Interpretation of Outcomes of Antiarrhythmic Clinical Trials
Design Features and Population Impact
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The results of the Cardiac Arrhythmia Suppression Trials (CAST and CAST II) were a watershed in attitudes about management of cardiac arrhythmias.1 2 3 On the basis of the then-prevailing assumption that premature ventricular contractions (PVCs) in the presence of recent myocardial infarction identified a risk for life-threatening arrhythmias and that they also served as the trigger for fatal arrhythmias, it was logical to determine whether suppression of ambient arrhythmias would protect against fatal events.4 Despite the outcomes of these trials, ambient arrhythmias are still viewed as a marker of risk (perhaps somewhat lower than previously thought) and as pathophysiological triggers under proper conditions.5 However, the concept that suppression of asymptomatic PVCs is an appropriate preventive strategy has fallen under the weight of evidence from those studies.6 In addition, new concepts of proarrhythmia emerged from CAST and other sources of information.7 After CAST, a variety of trials testing therapy with other drugs and with implantable devices were implemented, some of which are now completed. The various trials differ in regard to therapeutic strategies, designs, and patient populations. With the flow of new information that has been forthcoming and is anticipated to continue during the next few years, it is important to keep the strengths and limitations of clinical trial designs in perspective and to consider the extent to which the results of any one trial or group of trials can be generalized.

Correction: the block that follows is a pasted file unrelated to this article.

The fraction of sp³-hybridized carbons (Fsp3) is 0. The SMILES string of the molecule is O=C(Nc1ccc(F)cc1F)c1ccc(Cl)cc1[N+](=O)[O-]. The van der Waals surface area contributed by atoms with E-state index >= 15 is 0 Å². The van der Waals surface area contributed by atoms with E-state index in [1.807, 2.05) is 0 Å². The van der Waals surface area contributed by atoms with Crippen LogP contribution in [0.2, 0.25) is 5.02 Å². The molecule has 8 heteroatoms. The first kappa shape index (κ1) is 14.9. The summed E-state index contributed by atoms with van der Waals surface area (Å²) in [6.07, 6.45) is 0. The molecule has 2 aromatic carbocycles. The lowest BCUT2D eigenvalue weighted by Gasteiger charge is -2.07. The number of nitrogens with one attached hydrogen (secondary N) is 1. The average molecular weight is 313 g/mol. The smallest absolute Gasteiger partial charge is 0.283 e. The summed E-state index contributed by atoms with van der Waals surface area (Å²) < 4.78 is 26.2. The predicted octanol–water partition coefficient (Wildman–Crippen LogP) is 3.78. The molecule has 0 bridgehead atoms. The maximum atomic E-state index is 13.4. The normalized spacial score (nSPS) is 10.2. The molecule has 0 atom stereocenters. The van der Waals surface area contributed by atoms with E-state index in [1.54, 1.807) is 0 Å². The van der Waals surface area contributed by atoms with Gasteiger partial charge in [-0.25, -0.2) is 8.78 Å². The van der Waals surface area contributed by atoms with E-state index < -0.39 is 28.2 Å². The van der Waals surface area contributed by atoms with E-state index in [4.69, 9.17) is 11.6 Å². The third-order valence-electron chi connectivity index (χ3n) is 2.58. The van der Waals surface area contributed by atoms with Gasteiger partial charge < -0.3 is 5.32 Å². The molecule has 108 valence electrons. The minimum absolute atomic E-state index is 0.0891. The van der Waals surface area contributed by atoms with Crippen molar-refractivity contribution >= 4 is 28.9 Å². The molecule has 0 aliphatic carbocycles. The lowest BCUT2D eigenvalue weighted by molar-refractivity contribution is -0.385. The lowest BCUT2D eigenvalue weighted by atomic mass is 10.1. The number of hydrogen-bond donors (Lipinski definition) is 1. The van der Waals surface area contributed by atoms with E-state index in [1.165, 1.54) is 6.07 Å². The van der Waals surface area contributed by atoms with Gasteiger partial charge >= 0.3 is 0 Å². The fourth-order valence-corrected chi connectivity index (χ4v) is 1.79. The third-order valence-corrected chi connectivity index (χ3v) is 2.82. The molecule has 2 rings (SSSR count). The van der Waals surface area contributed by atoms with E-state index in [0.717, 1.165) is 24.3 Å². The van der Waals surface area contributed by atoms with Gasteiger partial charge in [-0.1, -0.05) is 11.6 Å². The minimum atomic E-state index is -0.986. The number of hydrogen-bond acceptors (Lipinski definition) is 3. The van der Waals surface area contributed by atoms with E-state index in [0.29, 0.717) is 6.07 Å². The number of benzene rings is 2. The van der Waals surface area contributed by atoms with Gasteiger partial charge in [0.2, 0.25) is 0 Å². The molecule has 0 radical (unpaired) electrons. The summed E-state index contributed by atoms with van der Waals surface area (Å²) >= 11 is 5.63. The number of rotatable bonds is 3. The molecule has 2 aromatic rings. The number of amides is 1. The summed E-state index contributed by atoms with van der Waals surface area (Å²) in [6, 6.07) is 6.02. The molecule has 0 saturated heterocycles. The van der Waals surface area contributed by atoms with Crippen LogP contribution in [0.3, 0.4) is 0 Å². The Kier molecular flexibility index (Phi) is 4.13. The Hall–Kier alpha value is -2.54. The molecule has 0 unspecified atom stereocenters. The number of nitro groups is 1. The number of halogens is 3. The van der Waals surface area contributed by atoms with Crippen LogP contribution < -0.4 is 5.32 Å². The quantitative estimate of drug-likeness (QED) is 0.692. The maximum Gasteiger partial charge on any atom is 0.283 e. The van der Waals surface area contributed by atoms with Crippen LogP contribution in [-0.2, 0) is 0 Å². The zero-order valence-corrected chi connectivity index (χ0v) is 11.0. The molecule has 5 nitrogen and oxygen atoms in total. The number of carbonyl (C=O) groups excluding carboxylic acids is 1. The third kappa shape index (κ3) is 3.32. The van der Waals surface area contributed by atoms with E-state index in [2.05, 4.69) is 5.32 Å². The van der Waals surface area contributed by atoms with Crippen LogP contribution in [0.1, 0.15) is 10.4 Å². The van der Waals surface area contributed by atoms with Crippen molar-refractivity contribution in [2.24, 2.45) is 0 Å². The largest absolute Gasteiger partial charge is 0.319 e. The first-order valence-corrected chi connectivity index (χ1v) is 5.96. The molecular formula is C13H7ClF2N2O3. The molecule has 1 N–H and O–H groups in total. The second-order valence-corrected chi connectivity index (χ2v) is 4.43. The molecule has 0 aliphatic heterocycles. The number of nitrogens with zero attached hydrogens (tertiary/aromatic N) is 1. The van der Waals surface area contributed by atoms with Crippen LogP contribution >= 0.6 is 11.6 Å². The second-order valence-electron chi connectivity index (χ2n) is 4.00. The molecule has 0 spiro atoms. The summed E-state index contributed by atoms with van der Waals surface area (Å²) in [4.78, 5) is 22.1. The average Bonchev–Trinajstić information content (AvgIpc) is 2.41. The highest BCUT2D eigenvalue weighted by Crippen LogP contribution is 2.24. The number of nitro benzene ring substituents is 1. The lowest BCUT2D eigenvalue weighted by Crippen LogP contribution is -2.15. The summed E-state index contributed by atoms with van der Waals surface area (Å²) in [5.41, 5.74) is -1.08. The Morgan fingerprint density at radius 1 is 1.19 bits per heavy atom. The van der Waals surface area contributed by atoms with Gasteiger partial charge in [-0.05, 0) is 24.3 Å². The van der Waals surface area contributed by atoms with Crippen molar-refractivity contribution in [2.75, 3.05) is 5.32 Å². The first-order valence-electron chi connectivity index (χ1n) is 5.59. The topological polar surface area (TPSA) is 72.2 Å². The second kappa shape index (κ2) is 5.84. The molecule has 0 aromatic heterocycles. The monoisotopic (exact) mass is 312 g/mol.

This review is intended to analyze general features of trial design that influence their interpretation, application, and clinical impact. It is not intended as a critique of individual trials. The factors discussed include (1) specific outcomes measures; (2) the type of controls used; (3) intention-to-treat versus on-therapy analysis; (4) comparison of therapeutic efficacy, efficiency, and equilibrium; (5) significant negative outcomes; and (6) population …